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qiang lin, Rui Lin, Kun-Chao Wu, Guang-Hui Jin, Ren-Juan Shen, Wei-Qin Liu, Zhen-Ji Chen, Kai Ming Zhang, Zi-Bing Jin; Screening of high myopia in non-human primates. Invest. Ophthalmol. Vis. Sci. 2019;60(9):5870. doi: https://doi.org/.
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© ARVO (1962-2015); The Authors (2016-present)
High myopia is the leading cause of visual morbidity. However, there are no reliable models that accurately recapitulate the disease traits of high myopia. We attempted to screen high myopia in macaque fascicularis population.
Ophthalmic examinations including refraction, axial length, fundography and optical coherence tomography(OCT) were measured with auto-refractor, IOL-master, fundus photography and OCT respectively. Individuals with SE <= -6.00, tigroid fundus and longer axis(>= 19mm) were define as high myopia.DNA were extracted from 20 nomal and 19 high myopia individuals’ blood and whole-genome sequencing were performed to screen case-specific mutations in known genes. Subsequent validation in 60 other individuals was taken to identify candidate mutation sites.Disease causing potential of selected mutations were predicted in database with their human homologies.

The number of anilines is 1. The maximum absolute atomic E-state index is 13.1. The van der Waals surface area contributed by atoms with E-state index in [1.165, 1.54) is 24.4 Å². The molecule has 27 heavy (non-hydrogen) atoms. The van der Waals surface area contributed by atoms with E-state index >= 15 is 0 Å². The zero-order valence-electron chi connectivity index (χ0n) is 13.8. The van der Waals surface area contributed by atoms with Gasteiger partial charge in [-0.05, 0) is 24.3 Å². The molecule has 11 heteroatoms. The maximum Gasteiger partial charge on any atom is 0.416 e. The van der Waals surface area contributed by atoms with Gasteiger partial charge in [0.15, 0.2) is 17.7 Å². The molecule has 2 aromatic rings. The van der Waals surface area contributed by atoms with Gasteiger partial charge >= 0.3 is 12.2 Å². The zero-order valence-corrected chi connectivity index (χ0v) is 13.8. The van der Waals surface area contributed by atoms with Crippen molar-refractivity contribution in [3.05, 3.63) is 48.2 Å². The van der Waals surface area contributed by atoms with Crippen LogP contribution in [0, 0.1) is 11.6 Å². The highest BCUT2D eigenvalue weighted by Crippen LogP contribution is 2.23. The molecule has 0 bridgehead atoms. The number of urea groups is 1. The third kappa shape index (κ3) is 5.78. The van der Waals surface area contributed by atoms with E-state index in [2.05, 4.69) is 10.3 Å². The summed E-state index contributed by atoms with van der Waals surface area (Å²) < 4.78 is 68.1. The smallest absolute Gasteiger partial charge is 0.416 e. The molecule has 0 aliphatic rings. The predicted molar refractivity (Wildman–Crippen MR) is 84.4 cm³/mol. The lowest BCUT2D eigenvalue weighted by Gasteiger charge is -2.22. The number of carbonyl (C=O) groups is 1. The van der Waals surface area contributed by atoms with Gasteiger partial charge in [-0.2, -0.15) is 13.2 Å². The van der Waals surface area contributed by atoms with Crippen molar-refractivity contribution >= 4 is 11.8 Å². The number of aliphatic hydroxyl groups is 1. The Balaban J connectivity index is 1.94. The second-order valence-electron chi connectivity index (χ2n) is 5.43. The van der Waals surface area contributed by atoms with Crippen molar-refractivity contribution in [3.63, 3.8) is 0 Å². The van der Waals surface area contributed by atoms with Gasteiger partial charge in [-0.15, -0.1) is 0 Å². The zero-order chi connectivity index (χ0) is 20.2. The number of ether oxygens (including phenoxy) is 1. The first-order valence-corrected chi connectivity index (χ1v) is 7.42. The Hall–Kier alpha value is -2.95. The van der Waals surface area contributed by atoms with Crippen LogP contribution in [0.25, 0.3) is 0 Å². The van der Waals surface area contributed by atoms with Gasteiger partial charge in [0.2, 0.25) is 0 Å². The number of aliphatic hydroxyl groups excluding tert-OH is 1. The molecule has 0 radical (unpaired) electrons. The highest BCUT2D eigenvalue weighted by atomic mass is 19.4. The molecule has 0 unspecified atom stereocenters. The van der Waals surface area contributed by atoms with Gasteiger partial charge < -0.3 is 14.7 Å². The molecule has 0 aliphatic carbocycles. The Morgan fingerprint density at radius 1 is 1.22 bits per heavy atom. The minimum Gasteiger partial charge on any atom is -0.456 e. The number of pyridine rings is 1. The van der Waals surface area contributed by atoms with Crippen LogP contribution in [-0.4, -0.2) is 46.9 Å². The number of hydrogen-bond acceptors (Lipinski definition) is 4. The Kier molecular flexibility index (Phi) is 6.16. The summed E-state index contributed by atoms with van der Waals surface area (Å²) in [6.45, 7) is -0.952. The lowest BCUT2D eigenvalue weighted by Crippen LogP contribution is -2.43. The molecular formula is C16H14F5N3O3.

Overall, 322 NHPs were screened and 73 monkeys show high myopia making the morbidity up to 22.7%.Comparative genome analysis in 20 controls and 19 cases showed 38 case-group-specific mutations in 12 candidate genes, 3 out of 28 conservative mutations between human and macaque exhibited the most disease causing possibility in all predicted database in their human homologies which were never reported before.
The high morbidity of high myopia in monkey population mainly due to genetic influence making us an ideal model to study underlying genetic mechanisms.Although lacking family information, whole genome sequencing revealed 3 potential disease causing mutations which were not previously reported in their human homology studies hinted new pathogenic sites while dealing with human high myopia.
This abstract was presented at the 2019 ARVO Annual Meeting, held in Vancouver, Canada, April 28 - May 2, 2019.
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